- Note: for a correct diagnosis you should seek advice from a physician or a chartered physio. However if you’ve answered yes to these symptoms it’s likely you have plantar fasciitis
So what do you do about your plantar fasciitis?
As we’ve already said, ideally go and see a sports physiotherapist. Alternatively try these treatment techniques over a 2 – 3 month period and note any improvement. The condition is likely to take much longer to remedy fully.
Stage 1: Assessment
Apply pressure with your thumb on the rear, middle heel, 2/3 cm above the sole – you may feel pain/tenderness here. Also, pain is sometimes felt along the middle/central line of the sole of the foot when pressuring the thumb along this line.
OK, so now you’ve assessed it, how do you start correcting it?
Stage 2: Treatment
Rest it, stretch it, ice it, massage it
- Initially reduce loading on the plantar fascia by stopping running. Replace CV with bike and/or swimming until progress is noted
- Passive calf and soleus stretch for 60 sec in each stretch 2/3 times each day
How to perform a static calf stretch
Keep the foot flat and knee straight. Exert pressure onto the rear lower leg and maintain for 60 – 90 secs.
How to perform a static soleus stretch
Notice the small variation in the knee position. Flexing the knee slightly and maintaining pressure on the foot draws the soleus into stretch. Maintain for 60 – 90 secs.
- Active calf and soleus eccentric stretch, 12 x stretches 2/3 times each day
How to do an eccentric calf stretch – start and finish
Instructions on how to perform an eccentric calf stretch
- Balance the toes of both feet on the edge of a step
- Use both feet to push down onto the step and raise the ankles as high as possible
- Lift off one foot and slowly lower down the other until the heel has dropped as far as possible
- Repeat for 3 x 10 reps
- To eccentrically stretch the soleus repeat as above with the knee slightly flexed for 1 x 10 reps
- Ice & massage: follow this simple but effective method to lengthen the plantar fascia and reduce inflammation:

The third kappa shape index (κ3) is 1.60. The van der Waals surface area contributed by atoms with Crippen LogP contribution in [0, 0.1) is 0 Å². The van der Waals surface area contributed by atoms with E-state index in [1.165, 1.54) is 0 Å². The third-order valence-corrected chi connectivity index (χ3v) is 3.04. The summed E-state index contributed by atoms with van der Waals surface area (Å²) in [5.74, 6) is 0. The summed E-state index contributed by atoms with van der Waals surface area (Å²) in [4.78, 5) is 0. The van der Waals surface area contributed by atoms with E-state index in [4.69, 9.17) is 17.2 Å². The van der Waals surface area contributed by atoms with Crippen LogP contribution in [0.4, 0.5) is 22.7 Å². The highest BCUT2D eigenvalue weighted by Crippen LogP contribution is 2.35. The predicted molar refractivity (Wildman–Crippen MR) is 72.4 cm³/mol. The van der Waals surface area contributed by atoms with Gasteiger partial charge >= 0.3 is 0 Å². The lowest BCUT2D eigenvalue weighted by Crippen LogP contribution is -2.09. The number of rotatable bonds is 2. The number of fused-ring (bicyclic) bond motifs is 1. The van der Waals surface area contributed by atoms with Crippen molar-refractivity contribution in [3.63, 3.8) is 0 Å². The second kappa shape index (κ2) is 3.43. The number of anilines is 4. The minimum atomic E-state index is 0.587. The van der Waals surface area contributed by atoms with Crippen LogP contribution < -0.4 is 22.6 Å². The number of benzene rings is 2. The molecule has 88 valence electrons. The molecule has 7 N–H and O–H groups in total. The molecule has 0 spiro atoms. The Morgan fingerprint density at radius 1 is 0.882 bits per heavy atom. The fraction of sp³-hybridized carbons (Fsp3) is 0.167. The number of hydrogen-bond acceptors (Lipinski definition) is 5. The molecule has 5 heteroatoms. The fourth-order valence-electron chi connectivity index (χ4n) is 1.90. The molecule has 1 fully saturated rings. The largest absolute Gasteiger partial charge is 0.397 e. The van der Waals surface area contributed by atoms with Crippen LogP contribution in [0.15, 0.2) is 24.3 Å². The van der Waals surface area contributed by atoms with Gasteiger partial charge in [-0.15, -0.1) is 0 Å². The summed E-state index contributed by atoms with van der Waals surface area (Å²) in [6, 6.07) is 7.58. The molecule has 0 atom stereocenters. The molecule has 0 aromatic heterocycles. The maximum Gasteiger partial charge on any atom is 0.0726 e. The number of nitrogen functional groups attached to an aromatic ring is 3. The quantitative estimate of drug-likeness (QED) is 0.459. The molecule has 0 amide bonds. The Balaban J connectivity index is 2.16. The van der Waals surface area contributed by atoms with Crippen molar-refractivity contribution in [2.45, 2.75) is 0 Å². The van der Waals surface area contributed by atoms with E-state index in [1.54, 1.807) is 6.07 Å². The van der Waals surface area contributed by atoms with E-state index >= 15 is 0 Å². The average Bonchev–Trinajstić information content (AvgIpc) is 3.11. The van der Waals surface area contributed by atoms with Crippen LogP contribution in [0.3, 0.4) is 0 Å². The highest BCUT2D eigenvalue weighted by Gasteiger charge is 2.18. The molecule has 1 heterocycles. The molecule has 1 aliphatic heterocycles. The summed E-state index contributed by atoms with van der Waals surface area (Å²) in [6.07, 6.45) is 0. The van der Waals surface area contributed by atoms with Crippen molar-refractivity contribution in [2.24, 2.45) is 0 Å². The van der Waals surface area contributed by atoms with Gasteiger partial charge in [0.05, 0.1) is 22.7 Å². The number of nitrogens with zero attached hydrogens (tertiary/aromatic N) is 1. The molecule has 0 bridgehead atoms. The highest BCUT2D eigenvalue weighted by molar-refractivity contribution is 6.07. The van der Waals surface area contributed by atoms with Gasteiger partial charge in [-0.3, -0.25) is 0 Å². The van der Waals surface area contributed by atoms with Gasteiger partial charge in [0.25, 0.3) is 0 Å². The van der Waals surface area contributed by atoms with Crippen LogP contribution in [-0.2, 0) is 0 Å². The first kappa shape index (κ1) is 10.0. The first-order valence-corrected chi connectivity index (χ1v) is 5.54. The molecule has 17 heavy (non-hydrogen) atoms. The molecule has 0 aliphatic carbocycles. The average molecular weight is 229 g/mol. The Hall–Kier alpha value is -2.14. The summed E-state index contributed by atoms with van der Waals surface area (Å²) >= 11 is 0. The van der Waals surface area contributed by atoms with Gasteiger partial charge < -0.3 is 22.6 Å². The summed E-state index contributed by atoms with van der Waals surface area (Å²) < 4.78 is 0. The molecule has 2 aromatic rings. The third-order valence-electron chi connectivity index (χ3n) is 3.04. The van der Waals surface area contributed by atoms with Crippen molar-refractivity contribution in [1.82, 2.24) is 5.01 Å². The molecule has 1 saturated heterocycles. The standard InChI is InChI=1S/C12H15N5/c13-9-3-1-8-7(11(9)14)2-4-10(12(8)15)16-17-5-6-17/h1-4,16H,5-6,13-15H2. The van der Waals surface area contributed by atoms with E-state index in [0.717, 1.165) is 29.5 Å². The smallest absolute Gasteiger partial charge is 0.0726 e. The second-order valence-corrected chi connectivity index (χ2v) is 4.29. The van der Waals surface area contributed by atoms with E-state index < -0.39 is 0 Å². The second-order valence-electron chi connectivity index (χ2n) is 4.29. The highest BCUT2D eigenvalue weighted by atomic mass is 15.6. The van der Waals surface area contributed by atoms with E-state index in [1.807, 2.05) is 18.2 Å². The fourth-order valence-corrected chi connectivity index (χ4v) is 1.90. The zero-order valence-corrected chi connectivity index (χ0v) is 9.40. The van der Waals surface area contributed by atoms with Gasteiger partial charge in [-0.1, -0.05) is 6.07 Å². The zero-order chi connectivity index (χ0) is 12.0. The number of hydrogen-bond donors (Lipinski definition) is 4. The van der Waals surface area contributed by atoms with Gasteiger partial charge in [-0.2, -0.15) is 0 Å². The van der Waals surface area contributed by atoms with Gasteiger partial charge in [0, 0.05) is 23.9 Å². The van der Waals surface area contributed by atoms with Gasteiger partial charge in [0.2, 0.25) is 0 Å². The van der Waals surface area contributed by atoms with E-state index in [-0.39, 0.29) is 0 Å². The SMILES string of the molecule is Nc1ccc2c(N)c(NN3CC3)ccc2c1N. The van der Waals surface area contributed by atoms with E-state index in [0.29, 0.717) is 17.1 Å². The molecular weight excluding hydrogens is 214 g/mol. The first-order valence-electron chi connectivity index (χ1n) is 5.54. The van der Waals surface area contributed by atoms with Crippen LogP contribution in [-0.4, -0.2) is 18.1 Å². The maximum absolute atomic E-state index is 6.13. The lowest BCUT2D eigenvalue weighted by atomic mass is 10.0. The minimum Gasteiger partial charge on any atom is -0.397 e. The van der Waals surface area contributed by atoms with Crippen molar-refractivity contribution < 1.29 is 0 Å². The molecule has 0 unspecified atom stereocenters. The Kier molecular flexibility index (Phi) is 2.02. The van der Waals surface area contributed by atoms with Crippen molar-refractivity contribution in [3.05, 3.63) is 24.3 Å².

- Fill a 500 ml plastic drink bottle water and freeze it. Take off socks and shoes, in a seated position place the frozen bottle under the affected foot. Apply pressure and roll the foot over the bottle from the heel to the toes for up to 10 minutes. Repeat 3/4 times each day.
- Or massage with a `pediroller`. A specifically designed foot massage device available from most good chemists or sports shops.
This is a `pediroller`
Using a `pediroller` for plantar fascia massage
So you’re working on recovery, what about the cause of the injury?
Stage 3: Assess and correct training errors
In part 1 we showed you how to perform a single leg squat as an assessment tool to highlight instability and weakness of the lower limb. Perform this exercise and assess if you can see any deficiencies. If any are noted perform it as a rehabilitation exercise daily to strengthen the lower kinetic chain. Start with 3 x 5 – 10 reps on each leg focusing on slow knee flexion, especially on the downward movement.
Other things to look at:
- Iliotibial band tightness – see our foam rollers article for a comprehensive explanation
- Core weakness – see our spinal health article or plank article
- Do you need new running shoes – have a professional running specialist shop look at your mechanics with different shoes
- Running intensity, duration or surface – assess changes to your routine and have a specialist trainer or coach advise on progression
If you’d like us to cover any specific rehab or performance topic, email us!